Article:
YKHC and GCI announce plans to jointly pursue federal funding for fiber internet service to Bethel

YKHC will leverage GCI’s existing network to bring urban-level internet service to Western Alaska’s largest rural economic hub.

Yukon-Kuskokwim Health Corporation (YKHC), the Tribal health organization for the Yukon-Kuskokwim Delta, and GCI, Alaska’s largest telecommunications provider, today (July 30th, 2021) announced that they will apply to the National Telecommunications and Information Administration (NTIA) for a $53 million grant to launch a project to extend high-speed, low-latency fiber internet service to Bethel, Alaska.

The project, which would be completed in 2024, would bring urban-level 1 gig internet speeds and service to Bethel and other communities along the fiber route and will ultimately transform internet connectivity throughout the Yukon-Kuskokwim Delta.

“Fiber’s high speed and almost unlimited capacity will be substantially more affordable for the families, businesses and schools of the region,” said YKHC President & CEO Dan Winkelman. “Our project is truly unique and yet complementary to other regional proposals since fiber can be the backbone of any local or regional network to achieve necessary redundancy and reliability standards.”

“GCI is committed to closing the digital divide in rural Alaska and has a long history of investing in rural broadband infrastructure projects,” said GCI CEO Ron Duncan. “Federal broadband support has never been higher and YKHC and GCI are taking advantage of this once-in-a-generation funding opportunity to deliver urban-level internet speeds to a region that, by any measure, is one of the most remote in the nation. When the fiber project is complete, Bethel residents will enjoy internet speeds as fast or faster than those offered in New York City, Los Angeles, or Chicago.”

Bethel is the transportation and services hub for the larger Yukon-Kuskokwim Delta, home to roughly 30,000 Alaskans. Situated on the banks of the Kuskokwim and Yukon Rivers, the region is the traditional home for the Yup’ik, Cup’ik, and Athabascan people. Bethel’s comprehensive, Tribal health care system serves 58 federally recognized Tribes and operates 41 village clinics, five sub-regional clinics, numerous residential and outpatient treatment programs, and a regional hospital. The region’s school district office, supporting 4,300 students, is based in Bethel, as well as the headquarters for the Association of Village Council Presidents and AVCP Regional Housing Authority.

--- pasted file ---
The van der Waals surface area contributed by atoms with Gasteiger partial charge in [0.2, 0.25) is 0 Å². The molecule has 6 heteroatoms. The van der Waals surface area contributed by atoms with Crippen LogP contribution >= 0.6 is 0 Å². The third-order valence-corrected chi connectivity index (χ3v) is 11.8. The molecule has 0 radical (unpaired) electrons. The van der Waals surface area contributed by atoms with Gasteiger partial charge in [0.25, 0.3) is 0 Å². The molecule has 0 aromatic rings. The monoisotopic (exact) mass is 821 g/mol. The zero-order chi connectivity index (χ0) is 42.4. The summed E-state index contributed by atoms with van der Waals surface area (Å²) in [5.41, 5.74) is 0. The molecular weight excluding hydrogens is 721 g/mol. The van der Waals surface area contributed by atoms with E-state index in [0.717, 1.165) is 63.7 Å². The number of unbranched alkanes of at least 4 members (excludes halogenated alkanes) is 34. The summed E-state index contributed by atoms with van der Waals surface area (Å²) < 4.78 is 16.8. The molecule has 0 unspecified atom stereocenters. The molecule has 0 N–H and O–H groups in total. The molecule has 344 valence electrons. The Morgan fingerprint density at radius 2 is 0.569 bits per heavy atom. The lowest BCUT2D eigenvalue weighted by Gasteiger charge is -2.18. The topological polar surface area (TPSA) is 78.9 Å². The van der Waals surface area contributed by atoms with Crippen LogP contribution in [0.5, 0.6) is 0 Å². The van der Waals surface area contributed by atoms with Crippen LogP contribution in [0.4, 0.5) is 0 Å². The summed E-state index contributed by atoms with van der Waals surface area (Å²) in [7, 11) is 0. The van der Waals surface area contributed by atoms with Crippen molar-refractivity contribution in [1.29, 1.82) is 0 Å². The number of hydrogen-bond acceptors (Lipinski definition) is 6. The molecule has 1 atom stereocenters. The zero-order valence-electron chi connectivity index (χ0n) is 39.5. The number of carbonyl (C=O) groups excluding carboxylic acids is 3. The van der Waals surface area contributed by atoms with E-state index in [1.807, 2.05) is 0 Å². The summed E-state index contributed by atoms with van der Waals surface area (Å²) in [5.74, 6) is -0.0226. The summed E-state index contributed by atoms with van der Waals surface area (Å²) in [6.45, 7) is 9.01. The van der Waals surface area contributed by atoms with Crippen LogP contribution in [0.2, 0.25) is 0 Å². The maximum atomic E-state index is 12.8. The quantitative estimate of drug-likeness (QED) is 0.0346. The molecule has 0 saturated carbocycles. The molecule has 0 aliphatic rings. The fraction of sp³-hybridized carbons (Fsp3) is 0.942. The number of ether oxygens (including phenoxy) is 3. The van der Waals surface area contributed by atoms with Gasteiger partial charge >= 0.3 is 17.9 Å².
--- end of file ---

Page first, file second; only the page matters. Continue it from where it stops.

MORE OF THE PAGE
The proposed project will follow a combined submarine route from GCI’s existing fiber network in Levelock, Alaska, to the mouth of the Kuskokwim River where it is expected to follow a terrestrial route to Bethel. GCI also will upgrade its local access network in Bethel to offer lightning-fast 1 gig internet speeds to residents. YKHC and GCI are working to secure support from Tribal partners along the proposed route.

The proposed projects will be submitted for consideration by NTIA’s Tribal Broadband Connectivity Program, which will distribute $1 billion for major broadband infrastructure project across the nation. The deadline for grant applications is Sept. 1, 2021, and award announcements are expected before the end of the year.

“Access to affordable fiber will launch the Yukon-Kuskokwim region deep into the technologies of the 21st century and open the doors to a world of possibilities,” said Winkelman.

GCI’s commitment to the project doesn’t stop in Bethel. GCI has committed to offer service improvements throughout the Yukon-Kuskokwim area with substantial capacity increases to the heart of the region, which GCI plans to extend to surrounding communities through future microwave and local access upgrade projects. In addition, GCI will be upgrading wireless services in Bethel and the surrounding communities, leveraging the increased capacity that the project will bring to the region.

GCI has a long track record of delivering on ambitious projects and initiatives to connect remote Alaska communities. GCI’s TERRA network, completed in 2017 with support from the Department of Agriculture’s Broadband Initiatives Program, is a 3,300-mile fiber/microwave network that connects 45,000 Alaskans in 84 remote communities in the western region of the state.

The Alaska United Aleutians Fiber Project, supported by the Department of Agriculture’s ReConnect Program and slated for turn-up at year-end in 2022, is an 800-mile, $58 million fiber project that will deliver 1 gig service to remote communities along the Aleutian chain including Dutch Harbor.

Earlier this month, GCI announced a $150 million partnership with Intelsat, a leading global satellite service provider, to increase satellite capacity fourfold to meet growing demand in rural communities not served by its fiber or microwave networks.